Living With No Regrets on Climate Change

As world leaders travel home from the United Nations international climate change conference in Copenhagen, Denmark, months of work and hope have given way to dissent, disappointment and, for some, regret.

It could be a long time before the international community can achieve consensus on global climate strategy. In the meantime, there are strategies Californians can implement to improve our lives and our future prospects.

These "no regrets" strategies go beyond ideas for individual actions, such as cloth grocery bags and compact fluorescent bulbs. These strategies, on a state and local level, require us to come together to make choices that help our bottom line as well as the long-term timeline.

The imperative for "no regrets" strategies has particular importance for farming. Agriculture is the largest industry in California and is among the most vulnerable to climate fluctuations. Climate's impacts on our farms and ranches directly affect our economy, jobs and our food supply.

Many issues facing California today - water shortages, pollution, foreign oil dependence, farmland conversion, childhood health - are important no matter what happens in future international climate negotiations. If you believe the consensus among climate scientists, these strategies will help position California to deal with a changing climate. And even if you are not convinced, we still will be better off.

Either way, there are no regrets.

Water and agriculture

The recent commitment by the legislature to overhaul the state's water system is an historic venture that is meant to save a system that already is inadequate to meet many needs. Restructuring our water system is a tall order, not only to withstand earthquakes, but also to replace rigidity with flexibility and to create mechanisms and incentives to balance water needs for farming, for our cities and for nature.

A system that could do more with our scarce water supplies, in which farmers have the technology to produce "more crop per drop," where homeowners and businesses continue to increase efficiency and where salmon runs and rivers are healthy, also would help position our state to weather decreases in Sierra snowpack, droughts and rising sea levels.

Energy and nitrogen fertilizer

The unrivaled diversity of California's agriculture means there can be neither a one-size-fits-all regulatory approach nor a silver-bullet technology to drive efficiency on our farms and ranches. We need a broad approach to fit farmers' varied conditions and market realities, building on California's outstanding track record in energy efficiency. The opportunities to reduce petroleum dependence in our food sector go beyond greater transportation efficiency. In fact, "food miles" account for a small percentage of energy in food and agricultural activities. There are opportunities throughout the food chain that start before the farm -- such as how we manufacture farm inputs like nitrogen fertilizer -- and extend beyond our dinner plates, including how much food we waste and whether we convert it (and other agricultural waste) into an energy resource.

Within this mix of opportunities, the role of synthetic nitrogen fertilizer has received little attention. Nitrogen fertilizer has helped drive spectacular increases in food production for the past century. Yet, if we continue on our current path of ever-increasing synthetic fertilizer inputs, this nitrogen also holds risks as a greenhouse gas and as a growing source of water pollution. The Agricultural Sustainability Institute at UC Davis is leading a California Nitrogen Assessment to search for more efficient ways to use nitrogen fertilizer that can keep our farm production growing while reducing farmers' costs and minimizing adverse effects.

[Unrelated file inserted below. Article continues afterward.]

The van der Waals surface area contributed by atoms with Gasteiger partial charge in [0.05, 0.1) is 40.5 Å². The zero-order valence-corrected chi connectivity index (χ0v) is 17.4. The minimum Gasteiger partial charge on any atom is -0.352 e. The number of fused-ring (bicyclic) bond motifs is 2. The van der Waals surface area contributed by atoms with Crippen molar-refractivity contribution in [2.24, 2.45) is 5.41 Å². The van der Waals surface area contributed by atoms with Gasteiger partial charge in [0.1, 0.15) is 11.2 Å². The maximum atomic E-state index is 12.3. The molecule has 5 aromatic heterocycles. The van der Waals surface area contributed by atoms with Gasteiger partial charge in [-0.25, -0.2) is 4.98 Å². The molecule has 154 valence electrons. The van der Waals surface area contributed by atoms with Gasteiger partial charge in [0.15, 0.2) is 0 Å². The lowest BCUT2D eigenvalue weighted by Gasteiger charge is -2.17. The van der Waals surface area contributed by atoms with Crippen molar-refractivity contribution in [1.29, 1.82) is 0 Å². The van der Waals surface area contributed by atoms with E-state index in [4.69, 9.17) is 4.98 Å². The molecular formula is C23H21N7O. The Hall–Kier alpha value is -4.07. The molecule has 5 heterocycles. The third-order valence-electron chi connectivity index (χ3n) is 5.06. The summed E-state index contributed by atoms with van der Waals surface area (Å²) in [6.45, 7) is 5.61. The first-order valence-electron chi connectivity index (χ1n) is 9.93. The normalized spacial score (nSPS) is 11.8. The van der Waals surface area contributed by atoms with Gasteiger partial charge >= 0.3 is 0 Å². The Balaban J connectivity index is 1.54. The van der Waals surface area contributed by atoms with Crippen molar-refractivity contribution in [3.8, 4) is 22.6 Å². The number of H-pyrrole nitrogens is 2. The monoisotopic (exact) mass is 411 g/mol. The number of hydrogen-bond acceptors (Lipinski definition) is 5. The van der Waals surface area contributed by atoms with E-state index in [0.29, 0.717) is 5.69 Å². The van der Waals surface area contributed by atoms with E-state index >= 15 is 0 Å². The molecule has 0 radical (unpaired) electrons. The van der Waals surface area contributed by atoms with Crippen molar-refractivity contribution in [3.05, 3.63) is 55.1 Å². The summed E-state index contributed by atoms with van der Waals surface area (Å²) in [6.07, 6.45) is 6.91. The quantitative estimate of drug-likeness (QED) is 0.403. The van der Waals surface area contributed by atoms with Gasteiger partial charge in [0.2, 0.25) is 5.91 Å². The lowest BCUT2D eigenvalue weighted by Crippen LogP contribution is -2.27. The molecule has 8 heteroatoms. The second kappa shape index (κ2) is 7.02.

Farmland preservation and healthy children

Discussions about "smart growth" focus on California's famous automobile culture, on our signature suburban sprawl and on the resulting emissions. Preservation of prime farmland is an additional reason to pursue smart growth planning and zoning to make our cities and towns more livable while preserving California's rural landscapes. Farmland preservation is popular -- no regrets if we can do it -- and it seems prudent in a world of uncertainty about how changes in climate might affect food production.

One aspect of smart growth -- the walkable community -- provides opportunities in another key California issue: childhood health. If more children walk or bike to school, less driving would decrease greenhouse gas emissions. Yet even a staunch climate change skeptic can look to the walkable community as an asset in the fight for the well-being of California's children.

All of these "no regrets" strategies require us to raise our awareness of the links between food, agriculture and climate and to seek solutions that meet our needs now and create a firm foundation for the future. Californians -- sometimes to our own surprise -- have come together before to provide leadership on big issues. In 2006, California's Global Warming Solutions Act (AB 32) became law, and it makes sense as a way to inspire the United States and the world toward progress. Reading the science and witnessing changes in our environment have convinced me that we need a global strategy to arrest climate change. California's actions can't substitute for a comprehensive global approach, but they are a start we won't regret.

Tom Tomich, founding director of the Agricultural Sustainability Institute at UC Davis, is the inaugural holder of the W.K. Kellogg Endowed Chair in Sustainable Food Systems and a professor in the departments of human and community development, and environmental science and policy. He also serves as director of the UC statewide Sustainable Agriculture Research and Education Program (SAREP). He grew up in Orangevale, where his parents continue to farm land that has been in the family for over 110 years.